New Perspectives for Green Chemistry
In the traditional linear economy, natural resources are mined from the earth, processed into goods, used until the end of the product lifecycle, and discarded in landfills as waste.
The Challenges of a Traditional, Linear Economy and the Growing Need for a Circular Economy Approach
In the traditional linear economy, natural resources are mined from the earth, processed into goods, used until the end of the product lifecycle, and discarded in landfills as waste. But this linear model also provides an opportunity for us to harvest valuable molecules from end-of-lifecycle products to be upcycled into high-performance chemistry solutions.
The current world population of 7.6 billion is expected to reach 8.6 billion in 2030 and 9.8 billion in 20501. Furthermore, for more than 50 years, global production of plastic has risen faster than GDP. Recovery and recycling remain insufficient, and millions of tons of plastics end up in landfills and oceans each year.2
According to the United Nations Environmental Program, between 22 percent and 43 percent of the plastic used worldwide is disposed of in landfills – an approach that wastes resources, takes up valuable space, and blights communities.3 Recovering plastic from the waste stream for recycling or energy generation via combustion has the potential to minimize these problems. However, much of the plastic collected for recycling is shipped to countries with lower environmental regulation, and burning plastic for energy presents separate environmental challenges.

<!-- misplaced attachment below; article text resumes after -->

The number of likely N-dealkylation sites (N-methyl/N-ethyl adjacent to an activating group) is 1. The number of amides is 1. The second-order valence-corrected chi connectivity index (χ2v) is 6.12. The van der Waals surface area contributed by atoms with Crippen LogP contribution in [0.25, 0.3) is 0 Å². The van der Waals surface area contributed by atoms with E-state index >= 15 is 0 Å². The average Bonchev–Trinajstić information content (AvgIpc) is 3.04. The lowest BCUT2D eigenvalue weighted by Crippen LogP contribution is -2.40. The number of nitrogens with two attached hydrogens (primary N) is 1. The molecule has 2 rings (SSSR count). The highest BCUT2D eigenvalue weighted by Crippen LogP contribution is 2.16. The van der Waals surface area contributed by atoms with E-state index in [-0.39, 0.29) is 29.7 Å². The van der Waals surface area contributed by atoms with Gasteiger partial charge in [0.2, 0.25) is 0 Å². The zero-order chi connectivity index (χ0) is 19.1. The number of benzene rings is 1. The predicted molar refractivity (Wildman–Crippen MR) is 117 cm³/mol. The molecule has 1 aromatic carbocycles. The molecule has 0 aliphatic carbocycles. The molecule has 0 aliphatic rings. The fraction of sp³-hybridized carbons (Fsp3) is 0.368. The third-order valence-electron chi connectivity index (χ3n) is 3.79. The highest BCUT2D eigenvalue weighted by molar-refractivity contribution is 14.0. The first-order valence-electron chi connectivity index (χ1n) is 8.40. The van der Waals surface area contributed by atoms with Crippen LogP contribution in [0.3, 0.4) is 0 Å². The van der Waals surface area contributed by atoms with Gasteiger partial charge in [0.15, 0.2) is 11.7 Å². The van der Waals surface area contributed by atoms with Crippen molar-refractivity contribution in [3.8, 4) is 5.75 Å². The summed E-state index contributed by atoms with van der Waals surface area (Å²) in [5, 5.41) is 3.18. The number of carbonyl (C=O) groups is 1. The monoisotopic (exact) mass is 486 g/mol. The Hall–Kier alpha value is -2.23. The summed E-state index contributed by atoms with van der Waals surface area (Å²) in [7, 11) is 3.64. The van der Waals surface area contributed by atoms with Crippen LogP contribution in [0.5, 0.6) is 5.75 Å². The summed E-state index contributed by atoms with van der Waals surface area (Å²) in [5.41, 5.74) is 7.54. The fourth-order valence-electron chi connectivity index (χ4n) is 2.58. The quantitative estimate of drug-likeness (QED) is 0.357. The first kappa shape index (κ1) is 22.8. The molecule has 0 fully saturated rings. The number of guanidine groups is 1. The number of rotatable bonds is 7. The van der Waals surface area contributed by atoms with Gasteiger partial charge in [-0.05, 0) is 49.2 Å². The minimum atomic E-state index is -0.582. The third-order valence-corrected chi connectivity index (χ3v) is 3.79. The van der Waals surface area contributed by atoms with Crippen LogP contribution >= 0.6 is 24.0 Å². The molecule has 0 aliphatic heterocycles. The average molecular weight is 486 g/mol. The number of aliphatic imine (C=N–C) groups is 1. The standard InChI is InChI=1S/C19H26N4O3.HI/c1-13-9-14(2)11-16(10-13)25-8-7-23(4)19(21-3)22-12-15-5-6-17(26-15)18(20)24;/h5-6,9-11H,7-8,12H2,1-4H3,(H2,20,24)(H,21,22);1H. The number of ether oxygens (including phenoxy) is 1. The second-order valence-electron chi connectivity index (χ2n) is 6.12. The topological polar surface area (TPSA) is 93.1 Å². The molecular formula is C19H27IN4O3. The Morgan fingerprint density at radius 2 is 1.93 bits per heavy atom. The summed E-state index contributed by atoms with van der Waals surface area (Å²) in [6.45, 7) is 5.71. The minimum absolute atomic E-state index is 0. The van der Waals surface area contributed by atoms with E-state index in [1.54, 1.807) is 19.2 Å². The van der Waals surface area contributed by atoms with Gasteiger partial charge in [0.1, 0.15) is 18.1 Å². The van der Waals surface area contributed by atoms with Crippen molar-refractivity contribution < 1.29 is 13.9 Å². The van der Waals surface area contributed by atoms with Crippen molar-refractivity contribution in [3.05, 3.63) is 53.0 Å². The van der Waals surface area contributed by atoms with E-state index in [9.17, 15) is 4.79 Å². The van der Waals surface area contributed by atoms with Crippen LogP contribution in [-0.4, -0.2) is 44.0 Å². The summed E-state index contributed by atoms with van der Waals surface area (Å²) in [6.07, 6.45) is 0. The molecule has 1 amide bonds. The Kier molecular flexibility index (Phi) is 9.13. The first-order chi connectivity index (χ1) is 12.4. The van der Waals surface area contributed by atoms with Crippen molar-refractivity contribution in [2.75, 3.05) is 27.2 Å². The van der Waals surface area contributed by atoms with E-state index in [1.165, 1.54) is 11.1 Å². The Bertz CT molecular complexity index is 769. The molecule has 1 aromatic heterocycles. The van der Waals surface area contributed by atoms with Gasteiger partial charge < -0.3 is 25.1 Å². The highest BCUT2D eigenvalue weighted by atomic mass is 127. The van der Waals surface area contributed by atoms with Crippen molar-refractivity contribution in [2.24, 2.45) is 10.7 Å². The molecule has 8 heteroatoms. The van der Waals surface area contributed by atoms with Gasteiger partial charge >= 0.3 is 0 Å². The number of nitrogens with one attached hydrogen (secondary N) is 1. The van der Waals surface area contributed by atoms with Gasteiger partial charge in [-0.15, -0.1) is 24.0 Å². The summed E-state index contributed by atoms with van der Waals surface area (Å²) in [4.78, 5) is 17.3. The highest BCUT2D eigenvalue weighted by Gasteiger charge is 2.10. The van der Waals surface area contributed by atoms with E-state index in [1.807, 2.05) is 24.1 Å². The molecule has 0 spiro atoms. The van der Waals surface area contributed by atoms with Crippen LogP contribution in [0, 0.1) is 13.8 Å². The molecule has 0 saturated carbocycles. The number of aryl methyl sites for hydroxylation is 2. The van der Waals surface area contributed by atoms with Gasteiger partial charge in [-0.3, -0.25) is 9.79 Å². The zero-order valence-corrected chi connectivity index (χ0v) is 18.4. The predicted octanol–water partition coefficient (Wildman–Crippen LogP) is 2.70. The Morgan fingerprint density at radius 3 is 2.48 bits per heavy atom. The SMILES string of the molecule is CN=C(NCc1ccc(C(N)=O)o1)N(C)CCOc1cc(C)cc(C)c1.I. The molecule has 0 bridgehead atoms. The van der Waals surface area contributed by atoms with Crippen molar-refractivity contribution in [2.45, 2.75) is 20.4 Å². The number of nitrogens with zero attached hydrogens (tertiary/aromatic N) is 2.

In July 2017, China announced changes in quality controls the country places on imported materials, notifying the World Trade Organization that it will ban imports of 24 categories of recyclables and solid waste4 by the end of the year. This campaign against yang laji, or “foreign garbage,” applies to plastic and will result in China taking less material as it replaces imported materials with recycled material collected in its own domestic market.
With U.S. landfills already nearing capacity, what will happen to the plastic collected through household recycling systems once China limits its acceptance? Recycling pathways exist, but a high percentage of plastics collected for recycling still finds its way back to landfills. What are the alternatives?
Resinate has developed technology that allows us to harvest valuable molecules from materials traditionally considered waste. In contrast to recycling, this technology allows us to save natural resources at the molecular level, extending the life-cycle of finite resources and upcycling them into high-value, longer-life materials such as specialty chemicals. It’s a new perspective for green chemistry.